Surrey Board of Education Budget Committee Chair Terry Allen (right) was pleased to learn Surrey will be receiving more than $3 million in administrative savings. The windfall was announced by B.C. Education Minister Mike Bernier at Holly Elementary School on Tuesday morning.

Surrey School District gets $3M in administrative savings; Delta receives $690K

School districts across B.C. to share $25 million.

Recent belt-tightening by school districts across the province has resulted in $25 million in administrative savings, and now each board of education will get a share of the pie.

Education Minister Mike Bernier made the announcement on Tuesday morning at Surrey’s Holly Elementary School, where he said the Surrey School District will get $3.12 million.

The Delta School District will receive $690,188 in returned savings.

“I want to start by thanking the school districts for all the hard work they’ve done, in districts right across the province of B.C.,” Bernier said.

The minister added that trustees in each district will decide how to allocate the funds.

“From busing, new teachers, new school programs, even keeping a school open, it will allow school districts to make those decisions,” he said.

For Surrey Board of Education Budget Committee Chair Terry Allen, learning that the administrative savings will be returned to the district was welcome news.

According to Allen, the money could be used to enhance programs, upgrade outdated computers and iPads for the students, and pay for more special education assistants and teachers.

“The truth of the matter is, we were facing a deficit of $4 million. This is money that we wouldn’t have had,” said Allen. “No matter what people say, that it’s our own money coming back, we had already budgeted that out of the budget.”

The money will allow the Surrey board to revisit the list of needed school enhancements and put some of those enhancements back on the table.

“It’s a good news story. We can do things (in Surrey schools) that before today, we couldn’t have done,” Allen said.

Still, he acknowledged the district is facing challenges in the bigger picture.

When it comes to B.C.’s funding model for building new schools, Allen believes things need to change.

The current method of the district being unable to apply for capital funding until the students are already in an overcrowded school is “ludicrous,” Allen said.

“What do you say to a parent who chooses Surrey… that they’re across the road from this school, and I have to tell them they can’t come to this school,” he said. “That’s the reality of what the board of education is facing and people need to adjust to that and make the appropriate changes as to how the capital is distributed. The system is broken.”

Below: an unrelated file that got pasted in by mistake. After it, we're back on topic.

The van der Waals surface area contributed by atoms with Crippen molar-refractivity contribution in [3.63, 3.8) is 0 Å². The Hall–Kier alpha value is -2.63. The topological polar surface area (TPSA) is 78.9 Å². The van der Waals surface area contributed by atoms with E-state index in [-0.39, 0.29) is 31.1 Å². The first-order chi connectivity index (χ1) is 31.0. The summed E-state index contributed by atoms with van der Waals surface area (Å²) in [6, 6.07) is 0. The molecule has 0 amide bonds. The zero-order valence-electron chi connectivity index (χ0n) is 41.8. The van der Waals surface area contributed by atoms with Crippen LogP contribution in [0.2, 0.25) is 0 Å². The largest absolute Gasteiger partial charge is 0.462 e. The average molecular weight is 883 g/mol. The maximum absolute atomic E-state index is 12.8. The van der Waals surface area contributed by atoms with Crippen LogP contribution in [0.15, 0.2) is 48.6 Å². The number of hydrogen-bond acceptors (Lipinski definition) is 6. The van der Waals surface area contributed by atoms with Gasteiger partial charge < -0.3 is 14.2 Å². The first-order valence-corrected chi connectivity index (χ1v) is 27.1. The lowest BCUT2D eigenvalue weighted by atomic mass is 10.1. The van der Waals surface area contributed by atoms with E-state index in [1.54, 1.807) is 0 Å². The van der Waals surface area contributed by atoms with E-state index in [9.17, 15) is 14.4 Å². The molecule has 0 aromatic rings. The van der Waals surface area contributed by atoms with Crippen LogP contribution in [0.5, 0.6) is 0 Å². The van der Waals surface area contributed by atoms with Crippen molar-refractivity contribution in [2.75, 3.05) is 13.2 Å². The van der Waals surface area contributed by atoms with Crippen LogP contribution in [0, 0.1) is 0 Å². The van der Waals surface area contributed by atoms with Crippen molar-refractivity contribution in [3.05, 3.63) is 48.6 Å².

Last week, Surrey city and school district officials said they will craft their own school construction plan and present it to the province.

– with files from Martin van den Hemel

 

Just Posted

ELECTION QUESTIONS: How do candidates form their opinions on transit in Surrey?

Who is on the right side of Surrey’s transit debate? That’s for voters to decide come Oct. 20.

Surrey wants BNSF to slow Crescent trains

Mayor Linda Hepner said ‘it’s the least we can do’

Rail-safety forum planned for White Rock this Friday

Event to include municipal, federal, provincial governments

White Rock open house to discuss city’s aquifer protection plan

Examination of potential hazards includes increased population, climate change

‘Connecting Threads’ and more in Surrey Art Gallery’s fall shows

Free admission at opening reception and panel discussion Sunday afternoon

B.C. RCMP turn to Const. Scarecrow to shock speeders into slowing down

New addition will watch over drivers from a Coquitlam median for first-of-its-kind pilot in Canada

5 to start your day

B.C. parents sue after toddler dies in unlicensed daycare, vehicle explodes in Pitt Meadows and more

B.C. woman facing animal cruelty charges after emaciated dog seized

Kira, a Rottweiler, had kidney and bladder infections

Kim agrees to dismantle main nuke site if US takes steps too

Kim promised to accept international inspectors to monitor the closing of a key missile test site and launch pad and to visit Seoul soon.

Dozens speak at Vancouver hearing that could see duplexes replace single homes

The city clerk says 73 people signed up to speak at the hearing that began early Tuesday evening and adjourned hours later with 34 speakers still waiting.

North Carolina gov pleads with storm evacuees to be patient

The death toll rose to at least 37 in three states Tuesday, with 27 fatalities in North Carolina.

North and South Korea say they plan to bid for 2032 Olympics

Moon and Kim announced a sweeping set of agreements including a vow to work together to host the Summer Olympics in 2032.

Russia’s reinstatement after doping scandal goes to a vote

The World Anti-Doping Agency is due to vote Thursday Sept. 20, 2018, on possible reinstatement of Russia.

Ontario wins stay on ruling that struck down council-cutting plan

The province had argued the stay was necessary to eliminate uncertainty surrounding the Oct. 22 vote, and the Court of Appeal agreed.

Most Read